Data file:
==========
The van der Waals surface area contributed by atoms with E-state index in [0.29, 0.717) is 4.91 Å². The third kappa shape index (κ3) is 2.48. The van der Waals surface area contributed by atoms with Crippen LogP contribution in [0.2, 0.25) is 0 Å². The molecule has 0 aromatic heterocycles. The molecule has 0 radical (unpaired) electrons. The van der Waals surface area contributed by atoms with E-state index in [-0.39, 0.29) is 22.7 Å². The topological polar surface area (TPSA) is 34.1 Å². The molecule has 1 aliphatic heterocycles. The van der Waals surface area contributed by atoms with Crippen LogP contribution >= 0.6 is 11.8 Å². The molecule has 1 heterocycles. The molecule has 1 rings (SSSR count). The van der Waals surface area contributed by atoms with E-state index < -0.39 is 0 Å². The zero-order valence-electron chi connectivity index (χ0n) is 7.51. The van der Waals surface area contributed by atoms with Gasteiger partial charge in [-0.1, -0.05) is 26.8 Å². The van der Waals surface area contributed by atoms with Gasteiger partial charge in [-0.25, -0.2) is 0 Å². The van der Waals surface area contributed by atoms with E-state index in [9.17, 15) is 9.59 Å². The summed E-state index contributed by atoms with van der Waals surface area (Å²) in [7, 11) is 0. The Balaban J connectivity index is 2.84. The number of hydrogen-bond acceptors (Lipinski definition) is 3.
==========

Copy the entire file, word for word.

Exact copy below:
The van der Waals surface area contributed by atoms with E-state index in [0.29, 0.717) is 4.91 Å². The third kappa shape index (κ3) is 2.48. The van der Waals surface area contributed by atoms with Crippen LogP contribution in [0.2, 0.25) is 0 Å². The molecule has 0 aromatic heterocycles. The molecule has 0 radical (unpaired) electrons. The van der Waals surface area contributed by atoms with E-state index in [-0.39, 0.29) is 22.7 Å². The topological polar surface area (TPSA) is 34.1 Å². The molecule has 1 aliphatic heterocycles. The van der Waals surface area contributed by atoms with Crippen LogP contribution >= 0.6 is 11.8 Å². The molecule has 1 heterocycles. The molecule has 1 rings (SSSR count). The van der Waals surface area contributed by atoms with E-state index < -0.39 is 0 Å². The zero-order valence-electron chi connectivity index (χ0n) is 7.51. The van der Waals surface area contributed by atoms with Gasteiger partial charge in [-0.1, -0.05) is 26.8 Å². The van der Waals surface area contributed by atoms with Gasteiger partial charge in [-0.25, -0.2) is 0 Å². The van der Waals surface area contributed by atoms with E-state index in [9.17, 15) is 9.59 Å². The summed E-state index contributed by atoms with van der Waals surface area (Å²) in [7, 11) is 0. The Balaban J connectivity index is 2.84. The number of hydrogen-bond acceptors (Lipinski definition) is 3.